General Overview -
The International Community in 1995
Japan-United States relations
The year 1995 marked the 50th year since the end of World War II for both Japan and the United States. During 1995, the two countries renewed their determination to develop their cooperative relationship in a future-oriented manner, looking toward the 21st century by reflecting on the development of the Japan-U.S. relationship over the past 50 years and by reaffirming the many achievements of those years.
In January 1995, Prime Minister Murayama visited the United States. During his Summit Meeting with President Clinton, the two leaders affirmed their intention to further develop the cooperative relations between Japan and the United States with a view to the 21st century while focusing on three specific areas: security dialogue, cooperation in the Asia-Pacific region (cooperation on vital global issues and APEC) and exchanges among the peoples of the two countries. Furthermore, recognizing that the foundation of the cooperative relations between Japan and the United States is built on trust which is generated through people-to-people exchange among the two peoples, the two leaders vowed to promote greater exchange of people between Japan and the United States.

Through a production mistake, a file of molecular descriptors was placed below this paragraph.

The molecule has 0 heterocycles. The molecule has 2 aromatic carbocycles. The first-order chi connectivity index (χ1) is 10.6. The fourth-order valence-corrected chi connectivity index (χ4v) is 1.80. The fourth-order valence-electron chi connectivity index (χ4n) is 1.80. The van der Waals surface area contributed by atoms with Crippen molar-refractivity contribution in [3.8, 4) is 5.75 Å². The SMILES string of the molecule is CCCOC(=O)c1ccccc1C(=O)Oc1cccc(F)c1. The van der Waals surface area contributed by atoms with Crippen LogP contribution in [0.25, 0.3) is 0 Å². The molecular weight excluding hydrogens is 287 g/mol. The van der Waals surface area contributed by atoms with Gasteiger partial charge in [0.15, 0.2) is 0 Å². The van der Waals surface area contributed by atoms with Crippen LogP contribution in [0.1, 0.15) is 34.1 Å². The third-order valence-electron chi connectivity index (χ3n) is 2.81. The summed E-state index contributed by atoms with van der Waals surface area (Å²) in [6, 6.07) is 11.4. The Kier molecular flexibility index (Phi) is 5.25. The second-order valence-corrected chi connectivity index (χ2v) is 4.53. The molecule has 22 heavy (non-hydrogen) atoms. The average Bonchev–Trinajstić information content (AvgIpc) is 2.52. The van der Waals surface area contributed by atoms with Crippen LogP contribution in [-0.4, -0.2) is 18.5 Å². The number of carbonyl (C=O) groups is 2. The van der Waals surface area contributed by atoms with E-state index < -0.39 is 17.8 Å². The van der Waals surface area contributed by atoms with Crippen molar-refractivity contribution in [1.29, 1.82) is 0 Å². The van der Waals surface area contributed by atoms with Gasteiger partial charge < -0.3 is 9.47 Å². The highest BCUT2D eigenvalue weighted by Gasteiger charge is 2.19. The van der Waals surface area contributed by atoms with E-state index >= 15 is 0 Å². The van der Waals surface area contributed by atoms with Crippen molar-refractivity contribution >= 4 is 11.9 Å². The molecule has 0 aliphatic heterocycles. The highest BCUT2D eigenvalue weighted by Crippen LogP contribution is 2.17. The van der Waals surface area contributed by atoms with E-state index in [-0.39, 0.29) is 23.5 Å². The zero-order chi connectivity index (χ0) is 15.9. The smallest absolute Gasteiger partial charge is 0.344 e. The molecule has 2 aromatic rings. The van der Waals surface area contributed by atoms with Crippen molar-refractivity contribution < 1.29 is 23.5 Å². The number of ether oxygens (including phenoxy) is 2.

In 1995, various events related to the 50th year since the end of World War II were held in various places under the auspices of both governments and private-sector organizations. The two governments had agreed to calmly deal with these events. There were commemorative ceremonies to mark the 50th anniversary of the end of the battle for Iwojima in March and for Okinawa in June. In September, a ceremony to commemorate the 50th year since the end of the war in the Pacific and the end of World War II was held in Honolulu. All of these ceremonies involved the U.S. Government. As a result of the agreed stance, the ceremonies were held under the basic theme that the peoples of both Japan and the United States were able to overcome past sorrows in a spirit which stressed the aspirations of both countries for friendship and peace. Furthermore, a variety of controversies erupted in both Japan and the United States regarding such matters as the planned Atomic Bomb Stamp and the Atomic Bomb Exhibition at the Smithsonian Institute; in all of these instances both governments handled them in a calm and cooperative manner.